Isolated depressional wetlands are an integral part of the local ecosystem and often provide wetland restoration opportunities.
Is it possible to simultaneously promote natural resources conservation and the growth of businesses that impact the environment? Yes. One way to do so is through “compensatory mitigation.” Compensatory mitigation is the preservation, restoration and/or establishment of a resource to offset unavoidable adverse impacts to the resource elsewhere.
For example, a compensatory mitigation agreement created in 2013 helped advance conservation in Francis Marion and Sumter National Forests in South Carolina and business growth in the surrounding area. Here’s how: Under the agreement, three local businesses supported restoration projects that improved aquatic resources located inside the Forests in order to mitigate projects that had unavoidable impacts on wetlands located outside the Forests, typically within the same ecosystem. The three participating businesses were: Duke Energy, Boeing, and The City of Charleston. Unavoidable impacts to streams, wetlands and salt marsh were mitigated under the novel agreement. Read more »
Students and staff from the University of Florida work together to plant trees on campus as part of a Tree Campus USA service learning project. Photo credit: Arbor Day
Research has shown that positive social benefits, including health and wellness, can come from a simple daily dose of nature. Children with nearby access and views of nature often show fewer symptoms of Attention Deficit Hyperactivity Disorder (ADHD) and increased mental concentration and focus.
In many ways, urban forests are unsung heroes of strong, vital and healthy communities, enriching the lives of the more than 80 percent of Americans who live in cities among the nation’s 136 million acres of urban forest land. The U.S. Forest Service, together with the National Urban and Community Forestry Advisory Council, helps these forests grow and thrive. Read more »
U.S. Forest Service employee Cheyenne Warner helps children make ornaments that will adorn the 2016 U.S. Capitol Christmas Tree when it’s delivered to Washington, D.C., later this year. The tree is considered “The People’s Tree” and one is harvested from a different national forest each year. (U.S. Forest Service/Charity Parks)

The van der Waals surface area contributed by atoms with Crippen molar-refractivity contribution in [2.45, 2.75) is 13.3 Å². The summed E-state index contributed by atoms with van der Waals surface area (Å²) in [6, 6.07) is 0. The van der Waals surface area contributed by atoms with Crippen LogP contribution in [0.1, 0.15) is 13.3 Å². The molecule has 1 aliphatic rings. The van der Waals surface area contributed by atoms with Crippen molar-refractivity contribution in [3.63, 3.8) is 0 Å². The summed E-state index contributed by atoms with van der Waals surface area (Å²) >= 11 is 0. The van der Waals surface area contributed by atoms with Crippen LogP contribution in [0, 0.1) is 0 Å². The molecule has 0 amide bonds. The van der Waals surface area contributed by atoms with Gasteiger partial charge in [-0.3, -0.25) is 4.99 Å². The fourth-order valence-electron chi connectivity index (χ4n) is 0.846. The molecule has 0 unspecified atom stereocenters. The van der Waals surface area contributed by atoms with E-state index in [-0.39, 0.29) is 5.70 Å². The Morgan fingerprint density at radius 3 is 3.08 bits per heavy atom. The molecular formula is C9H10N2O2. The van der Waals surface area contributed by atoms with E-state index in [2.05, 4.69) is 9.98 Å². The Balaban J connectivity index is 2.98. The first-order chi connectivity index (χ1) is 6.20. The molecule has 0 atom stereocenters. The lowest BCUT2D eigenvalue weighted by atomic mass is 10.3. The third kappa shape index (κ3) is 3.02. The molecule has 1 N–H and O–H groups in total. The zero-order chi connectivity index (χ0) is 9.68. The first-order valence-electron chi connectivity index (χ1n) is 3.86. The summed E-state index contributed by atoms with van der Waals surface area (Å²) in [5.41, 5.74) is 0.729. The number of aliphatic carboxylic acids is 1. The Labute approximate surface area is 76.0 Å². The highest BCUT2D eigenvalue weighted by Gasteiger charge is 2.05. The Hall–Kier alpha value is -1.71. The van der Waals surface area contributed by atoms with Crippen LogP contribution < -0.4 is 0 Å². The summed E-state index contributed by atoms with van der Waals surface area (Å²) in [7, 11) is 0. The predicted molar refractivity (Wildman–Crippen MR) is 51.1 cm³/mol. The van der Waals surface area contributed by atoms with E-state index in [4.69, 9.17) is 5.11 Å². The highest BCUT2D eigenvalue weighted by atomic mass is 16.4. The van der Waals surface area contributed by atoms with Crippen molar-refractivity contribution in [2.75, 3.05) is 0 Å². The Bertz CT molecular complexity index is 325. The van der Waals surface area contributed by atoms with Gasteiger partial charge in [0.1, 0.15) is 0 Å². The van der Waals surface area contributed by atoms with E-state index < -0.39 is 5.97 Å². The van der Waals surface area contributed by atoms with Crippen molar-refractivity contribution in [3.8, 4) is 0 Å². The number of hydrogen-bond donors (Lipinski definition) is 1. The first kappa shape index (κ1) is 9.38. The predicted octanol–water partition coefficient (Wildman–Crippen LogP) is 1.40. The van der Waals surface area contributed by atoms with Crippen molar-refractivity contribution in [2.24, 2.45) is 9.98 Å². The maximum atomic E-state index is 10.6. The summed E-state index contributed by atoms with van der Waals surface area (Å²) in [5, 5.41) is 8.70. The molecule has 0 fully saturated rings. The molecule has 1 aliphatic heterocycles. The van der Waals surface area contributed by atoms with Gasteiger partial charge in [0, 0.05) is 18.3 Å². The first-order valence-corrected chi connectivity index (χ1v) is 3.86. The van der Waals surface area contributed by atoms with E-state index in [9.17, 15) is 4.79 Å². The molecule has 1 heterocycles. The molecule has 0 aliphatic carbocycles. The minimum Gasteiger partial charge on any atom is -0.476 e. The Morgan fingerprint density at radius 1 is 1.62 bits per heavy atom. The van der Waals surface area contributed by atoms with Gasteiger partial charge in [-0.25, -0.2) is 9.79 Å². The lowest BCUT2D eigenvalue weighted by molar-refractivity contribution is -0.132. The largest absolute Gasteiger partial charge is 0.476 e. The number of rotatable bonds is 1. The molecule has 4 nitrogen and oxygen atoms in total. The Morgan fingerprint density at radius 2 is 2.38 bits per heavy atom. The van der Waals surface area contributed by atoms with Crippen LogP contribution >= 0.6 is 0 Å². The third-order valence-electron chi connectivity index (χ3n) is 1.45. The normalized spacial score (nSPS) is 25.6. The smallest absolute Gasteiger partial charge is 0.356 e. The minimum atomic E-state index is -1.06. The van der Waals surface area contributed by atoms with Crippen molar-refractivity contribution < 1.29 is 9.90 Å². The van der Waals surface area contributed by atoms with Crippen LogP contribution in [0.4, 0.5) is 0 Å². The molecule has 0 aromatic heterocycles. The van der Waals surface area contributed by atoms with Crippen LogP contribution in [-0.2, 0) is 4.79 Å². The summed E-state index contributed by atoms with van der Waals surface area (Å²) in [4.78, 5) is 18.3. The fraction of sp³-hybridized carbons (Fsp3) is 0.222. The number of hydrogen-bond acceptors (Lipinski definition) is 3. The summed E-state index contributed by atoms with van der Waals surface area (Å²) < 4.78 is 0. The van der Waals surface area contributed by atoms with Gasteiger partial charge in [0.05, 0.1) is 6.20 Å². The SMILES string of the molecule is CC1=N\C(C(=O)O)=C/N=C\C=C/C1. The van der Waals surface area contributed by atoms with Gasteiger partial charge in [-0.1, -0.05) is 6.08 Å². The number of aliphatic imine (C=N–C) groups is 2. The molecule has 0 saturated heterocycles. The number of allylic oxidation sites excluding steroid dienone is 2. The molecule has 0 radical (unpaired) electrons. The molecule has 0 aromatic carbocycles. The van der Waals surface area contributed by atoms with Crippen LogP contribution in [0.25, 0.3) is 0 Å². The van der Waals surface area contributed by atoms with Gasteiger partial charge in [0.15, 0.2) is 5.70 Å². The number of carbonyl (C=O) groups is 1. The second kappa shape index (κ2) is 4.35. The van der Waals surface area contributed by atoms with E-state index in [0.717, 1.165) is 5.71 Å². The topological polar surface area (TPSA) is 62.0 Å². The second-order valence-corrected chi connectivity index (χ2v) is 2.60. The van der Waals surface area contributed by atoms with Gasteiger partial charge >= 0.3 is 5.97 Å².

The annual tradition of providing a Christmas tree for the U.S. Capitol got an early start last month at the McCall, Idaho, Winter Carnival. The Payette National Forest is providing the 2016 U.S. Capitol Christmas Tree, historically and fondly known as “The People’s Tree,” which will adorn the West Lawn of Capitol Hill in December.
It seemed fitting to stage the kick-off event in McCall because the forest surrounds the city. The public event, which swells the town of 3,000 to as many as 60,000 people, has many activities including building larger-than-life snow sculptures. This year employees and friends of the Payette National Forest built an ice sculpture to celebrate their People’s Tree’s eventual arrival in Washington, D.C. Read more »
The constructed wetlands on restored coal mine benches on the Greenbrier Ranger District of the Monongahela National Forest, not only provide habitat, but also serve as outdoor classrooms for groups that want to learn more about wetland ecology. These students are from the Green Bank Middle School (Pocahontas County, West Virginia). Photo credit: C. Barton (Green Forests Work).
Protecting our National Forests and surrounding lands against a myriad of threats is not an easy feat. That’s why joining forces with the right ally is a powerful strategy.
In 2014, U.S. Forest Service Chief Tom Tidwell and Natural Resource Conservation Service (NRCS) Chief Jason Weller formed a strategic alliance to establish the Joint Chiefs’ Landscape Restoration Partnership.
“We face a multitude of challenges in combating forest threats and the Forest Service can’t prevail alone,” said Tidwell. “The Joint Chiefs’ partnership provides a better way for us to work with local communities to reduce the risk of wildfires, ensure dependable local drinking water and improve wildlife habitat across the country.” Read more »
Potato production is an important part of the Black Brook Watershed’s landscape. Photo credit: J. Owen /Agriculture and Agri-Food Canada
When thinking about how to reduce run-off from potato fields in New Brunswick, Canada, researcher Josée Owen of Agriculture and Agri-Food Canada turned to a tool created by Mike Dosskey, a U.S. Forest Service researcher at the USDA National Agroforestry Center.
With others at the University of Kentucky and the Forest Service, Dosskey created AgBufferBuilder, a GIS-based computer program used for designing vegetation buffers around agricultural fields. Soil can erode, and fertilizer and pesticides off of fields while suspended in water. Buffers with trees, shrubs and other plants help to filter this water by trapping sediment and nutrients. Read more »
U.C. Berkeley biologists Cameron Williams and Rikke Naesborg measure the trunk diameter of a giant sequoia in Giant Forest, Sequoia National Park. Photo credit: Anthony R. Ambrose
“A mature Giant Sequoia can use 500-800 gallons of water every day during the summer,” said Anthony Ambrose, a tree biologist at U.C. Berkeley. “That’s a lot of water necessary for just one tree.”
For the first time in at least 125 years, Giant Sequoias in the southern Sierra Nevada Mountains of California are showing significant amounts of “dieback” in their foliage due to several years of drought. Read more »